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[DX9] RSM + Volume Rendering + GI


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#1 mauro78   Members   -  Reputation: 187

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Posted 10 September 2013 - 03:15 AM

Hi all,

 

I've just completed a basic support for Global Illumination for our proprietary DX9 based engine. RSM is used to to compute the first bounce of indirect illumination. An interpolation scheme is used to compute the Indirect Illumination for the whole scene. Then the final scene lighting is composed using direct + indirect contribution.....

 

Next Step for us is to use one of the following tech. to increase performance and quality:

 

  • Light Propagation Volume
  • Radiance Hints

 

So here come my question: how and is it possible to render a volume texture in DX9?

I mean, let's say I want to sample the RSM and store the SH into a 3D Grid using a volume texture.....is it possible using DX9 or should we go for DX10-DX11?

The goal is to reuse that computed volume texture for interpolate (indirect) light into the final scene....

 

If yes...can someone point me into the right direction (papers...link to website)

 

Thanks in advance

 

Mauro

 



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#2 Styves   Members   -  Reputation: 1078

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Posted 10 September 2013 - 04:44 AM

The original LPV approach was implemented on DX9 using unwrapped 3D textures IIRC - instead of rendering to a 3D texture, they used a 2D texture that was H pixels tall and W*D pixels wide (H being height, W being width and D being depth). Then when they rendered to a "depth layer" they just shifted the X coordinate when reading/writing to it.


Edited by Styves, 10 September 2013 - 04:44 AM.


#3 InvalidPointer   Members   -  Reputation: 1445

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Posted 10 September 2013 - 05:08 AM

Having looked at the shader source, I can confirm Styves' explanation.

 

 

WITH THAT SAID, it's very much an ugly hack. Direct3D9 is literally over ten years old, and it's very unlikely that many Direct3D9-only cards capable of playing modern, reasonably-demanding games even exist. The same technique can be implemented way more elegantly using modern APIs, *please* don't continue the myth that D3D9 is relevant anymore.


clb: At the end of 2012, the positions of jupiter, saturn, mercury, and deimos are aligned so as to cause a denormalized flush-to-zero bug when computing earth's gravitational force, slinging it to the sun.

#4 mauro78   Members   -  Reputation: 187

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Posted 10 September 2013 - 06:20 AM

Thanks for reply guys.....I won't probably implement this on DX9 and going straight to DX11 for this feature (eventually). Too much tricky and time consuming considering that most of the card nowdays support DX10/DX11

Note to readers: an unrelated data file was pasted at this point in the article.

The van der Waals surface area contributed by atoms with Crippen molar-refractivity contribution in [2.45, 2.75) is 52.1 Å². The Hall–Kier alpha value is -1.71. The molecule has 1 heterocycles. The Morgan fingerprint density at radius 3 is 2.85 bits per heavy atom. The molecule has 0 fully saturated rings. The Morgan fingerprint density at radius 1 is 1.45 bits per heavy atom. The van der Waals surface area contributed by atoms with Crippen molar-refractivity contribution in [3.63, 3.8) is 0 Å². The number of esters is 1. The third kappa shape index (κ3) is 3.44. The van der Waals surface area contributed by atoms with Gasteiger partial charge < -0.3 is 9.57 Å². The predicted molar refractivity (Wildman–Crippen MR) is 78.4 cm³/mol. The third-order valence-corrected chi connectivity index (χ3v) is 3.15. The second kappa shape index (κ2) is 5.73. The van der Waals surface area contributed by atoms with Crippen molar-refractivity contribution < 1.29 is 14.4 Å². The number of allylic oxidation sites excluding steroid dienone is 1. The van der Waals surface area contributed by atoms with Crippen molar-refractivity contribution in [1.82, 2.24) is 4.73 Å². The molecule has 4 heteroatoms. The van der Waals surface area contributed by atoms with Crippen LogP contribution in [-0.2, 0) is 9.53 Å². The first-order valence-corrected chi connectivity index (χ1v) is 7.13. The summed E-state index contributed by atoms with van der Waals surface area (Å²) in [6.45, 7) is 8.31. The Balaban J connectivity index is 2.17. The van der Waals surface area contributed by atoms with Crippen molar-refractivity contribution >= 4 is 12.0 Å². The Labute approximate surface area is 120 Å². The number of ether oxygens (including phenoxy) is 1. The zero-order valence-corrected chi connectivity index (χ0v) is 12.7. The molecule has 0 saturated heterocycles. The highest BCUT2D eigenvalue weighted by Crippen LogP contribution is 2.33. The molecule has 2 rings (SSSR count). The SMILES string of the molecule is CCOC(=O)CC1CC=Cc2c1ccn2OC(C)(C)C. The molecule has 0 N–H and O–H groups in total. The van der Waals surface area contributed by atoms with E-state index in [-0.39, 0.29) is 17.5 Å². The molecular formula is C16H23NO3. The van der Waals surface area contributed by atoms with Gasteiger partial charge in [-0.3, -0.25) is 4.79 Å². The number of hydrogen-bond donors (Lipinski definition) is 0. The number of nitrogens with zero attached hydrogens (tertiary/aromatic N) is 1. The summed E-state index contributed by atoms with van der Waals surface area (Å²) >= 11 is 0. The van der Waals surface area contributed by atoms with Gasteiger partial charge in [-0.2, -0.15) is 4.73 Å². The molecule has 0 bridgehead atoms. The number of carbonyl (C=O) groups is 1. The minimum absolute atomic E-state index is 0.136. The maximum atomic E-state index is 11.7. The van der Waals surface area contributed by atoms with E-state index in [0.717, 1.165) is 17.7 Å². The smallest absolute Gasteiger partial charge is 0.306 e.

Thanks



#5 mauro78   Members   -  Reputation: 187

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Posted 10 September 2013 - 06:21 AM

The original LPV approach was implemented on DX9 using unwrapped 3D textures IIRC - instead of rendering to a 3D texture, they used a 2D texture that was H pixels tall and W*D pixels wide (H being height, W being width and D being depth). Then when they rendered to a "depth layer" they just shifted the X coordinate when reading/writing to it.

So every 2d texture can be seen as a slice of "depth" of the volume right?



#6 Styves   Members   -  Reputation: 1078

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Posted 10 September 2013 - 06:57 AM

Exactly. :)



#7 mauro78   Members   -  Reputation: 187

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Posted 10 September 2013 - 09:08 AM

so do you think they'll finally copy all the slices into a volume texture (using pseudo memcpy)?

And then use this "composed" volume texture into the shader?

I guess they won't pass every slice as shader variables....and use sort of volume texture instead...am I wrong?

EDIT:It would be' too slow....so their approach is 32x32x32 texture on dx9? No problem! Just use a 1024x32 texture and use x%32 to compute the correct Z....

#8 Styves   Members   -  Reputation: 1078

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Posted 10 September 2013 - 05:06 PM

Your edit is exactly what I mentioned in my first post :) They use an unwrapped texture (1024x32 like in your example, or 4096x64 if you want to max out the resolution for the technique) and then offset by 32 (or 64) pixel increments for their "depth" layers.



#9 mauro78   Members   -  Reputation: 187

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Posted 11 September 2013 - 02:45 AM

Your edit is exactly what I mentioned in my first post smile.png They use an unwrapped texture (1024x32 like in your example, or 4096x64 if you want to max out the resolution for the technique) and then offset by 32 (or 64) pixel increments for their "depth" layers.

you're right I just figured this late in the evening :-) I'll probably try this in the next few days....

thx


Edited by mauro78, 11 September 2013 - 02:45 AM.





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